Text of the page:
Anticipation/Craving – Claude Hopkins is one of the key admen who first started using these principles in his advertising. In the 1930’s he revolutionised the health habits with Pepsodent by recognising an unexploited cue (the film on your teeth) and linked it to a powerful reward (cool tingling sensation). The key was to create an ANTICIPATION of the reward as that builds the power of the reward. They created a craving for that cool tongue tingling sensation.
Reward: Creating anticipation – Ads create habits: The music, the imagery etc. (i.e. cues) gets linked to a routine (e.g. buying/consuming their product) with the promised reward bought to life in a dramatic, enticing way. You only need to cue the MacDonald’s arches to start salivating over the thought of their French Fries. You see an ad (say of Marlboro cigarettes) and it makes you think of the future rewards it offers you.
Almost wins – Reza Habib, a cognitive neuroscientist asked twenty-two people to lie inside an fMRI machine and watch a slot machine spin round. Half of the participants were pathological gamblers while the other half were people who gambled socially but didn’t exhibit any problematic behaviours. The slot machine was programmed to deliver three outcomes: a win, a loss, and a ‘near miss’ (in which the slots almost matched up but failed to align). To pathological gamblers, near misses looked like wins. People without a gambling problem were better at recognising that a near miss means you still lose. This is why gambling organisations often set-up machines to give you an ‘almost win’ (as that encourages them to keep on playing).
The difficulty in breaking habits – The issue with habit is they become so ingrained, so powerful that even if we have a conscious awareness that they are not good for us, we cannot seem to stop doing them. Once the cue has been fired we are slaves to the habit. You can’t extinguish a habit, you can only change it.
Breaking bad habits – Angie Bachmann (pseudonym) was getting bored at home. So, she started visiting the local casino, initially gambling small amounts that she could afford to lose. After a while she got good, making a fair return ($6K one time, $2K another time). This led her to start gambling more frequently with bigger bets. However, after a while she started losing. She gambled harder, borrowing money to try to re-win her loses. The first time round she clocked up debts of $20K. She stopped, rebuilt her life but at one point the cue was so strong she was re-triggered back into her bad habits again. One day alone she lost $250K. She had inherited her parent’s estate, but lost it all to gambling. She calculated she lost in total $900K.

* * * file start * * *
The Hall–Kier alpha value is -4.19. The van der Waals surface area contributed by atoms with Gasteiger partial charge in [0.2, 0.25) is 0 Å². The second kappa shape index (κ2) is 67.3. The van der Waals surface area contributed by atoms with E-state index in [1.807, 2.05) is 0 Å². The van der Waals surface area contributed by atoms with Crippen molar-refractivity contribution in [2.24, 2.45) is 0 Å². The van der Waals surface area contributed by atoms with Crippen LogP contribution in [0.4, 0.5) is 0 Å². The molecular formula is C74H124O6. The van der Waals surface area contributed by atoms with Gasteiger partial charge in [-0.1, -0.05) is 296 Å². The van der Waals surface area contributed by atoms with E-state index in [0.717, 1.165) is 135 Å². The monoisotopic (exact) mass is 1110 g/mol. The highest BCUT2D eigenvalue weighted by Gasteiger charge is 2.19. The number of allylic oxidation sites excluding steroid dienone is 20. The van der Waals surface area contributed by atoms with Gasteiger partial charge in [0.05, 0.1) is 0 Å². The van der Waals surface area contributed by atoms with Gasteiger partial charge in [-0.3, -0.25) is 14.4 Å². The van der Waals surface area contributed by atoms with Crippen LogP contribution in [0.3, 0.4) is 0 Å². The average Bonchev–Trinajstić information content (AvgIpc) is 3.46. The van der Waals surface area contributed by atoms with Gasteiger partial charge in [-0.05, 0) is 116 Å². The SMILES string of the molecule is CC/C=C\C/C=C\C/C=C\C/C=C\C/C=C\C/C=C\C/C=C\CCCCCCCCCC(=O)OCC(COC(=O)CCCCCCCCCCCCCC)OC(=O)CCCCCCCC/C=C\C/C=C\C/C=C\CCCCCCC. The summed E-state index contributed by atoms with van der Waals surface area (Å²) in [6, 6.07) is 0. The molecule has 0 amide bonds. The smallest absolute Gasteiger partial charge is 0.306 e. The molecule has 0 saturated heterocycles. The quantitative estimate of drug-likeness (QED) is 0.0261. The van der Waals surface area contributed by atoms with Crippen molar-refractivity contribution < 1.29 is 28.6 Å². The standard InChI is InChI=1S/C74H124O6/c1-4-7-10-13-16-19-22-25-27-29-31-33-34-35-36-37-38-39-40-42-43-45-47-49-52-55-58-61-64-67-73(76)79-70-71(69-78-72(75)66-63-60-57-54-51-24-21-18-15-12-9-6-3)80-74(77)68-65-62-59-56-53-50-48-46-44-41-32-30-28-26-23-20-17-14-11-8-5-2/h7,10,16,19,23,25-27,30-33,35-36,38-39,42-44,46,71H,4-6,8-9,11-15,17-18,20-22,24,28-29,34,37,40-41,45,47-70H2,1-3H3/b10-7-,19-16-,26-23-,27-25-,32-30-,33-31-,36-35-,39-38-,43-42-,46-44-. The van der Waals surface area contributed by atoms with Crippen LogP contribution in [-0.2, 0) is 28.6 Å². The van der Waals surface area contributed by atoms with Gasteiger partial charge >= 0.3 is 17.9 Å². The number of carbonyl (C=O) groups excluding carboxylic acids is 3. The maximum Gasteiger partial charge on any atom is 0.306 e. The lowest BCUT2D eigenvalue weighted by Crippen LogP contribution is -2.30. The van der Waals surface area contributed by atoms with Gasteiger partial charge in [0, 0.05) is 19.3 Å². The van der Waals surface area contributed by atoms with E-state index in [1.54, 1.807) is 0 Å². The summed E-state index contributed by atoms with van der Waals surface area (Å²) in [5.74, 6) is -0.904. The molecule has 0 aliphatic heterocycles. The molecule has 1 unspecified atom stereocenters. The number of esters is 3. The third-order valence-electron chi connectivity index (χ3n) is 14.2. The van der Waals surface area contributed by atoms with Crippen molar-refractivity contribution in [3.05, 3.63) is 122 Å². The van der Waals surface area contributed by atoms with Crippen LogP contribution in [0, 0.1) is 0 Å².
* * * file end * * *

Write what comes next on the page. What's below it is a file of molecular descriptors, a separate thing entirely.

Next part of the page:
Belief – Belief is critical to change a habit (if you think you can’t change, you won’t). So, to change a habit you must believe you can change. Part of the 12-step Alcoholics Anonymous programme is a belief in a higher order to help. It helps recovering alcoholics deal with the inevitable glitches along the way.
Willpower – Changing habits is hard and takes time. Therefore, you need to persist and not give-up at the first failure.
Developing willpower – Willpower is learnable. Students were split into two teams to test their willpower. They were both given two plates: a plate of cookies and a plate of radishes. One group was told to eat the cookies but resist the radishes. The other team told the opposite. They were then told to wait 15 minutes for next stage of the test. in the meantime, there was a simple puzzle they had to solve (in reality it was very difficult). Those who had eaten the cookies and ‘resisted’ the cookies tended to stay with the puzzle for 60% longer, suggesting our willpower gets weakened (e.g. when tired, drunk or emotional). This led the scientist to conclude that willpower is like a muscle. It can easily get exhausted but with exercise it can develop. They also found willpower developed in one area does spill over into others. Thus, sports or taking up a musical instrument teaches you self-discipline that is transferrable into other areas of life.
How to change habits – The book suggests four stages: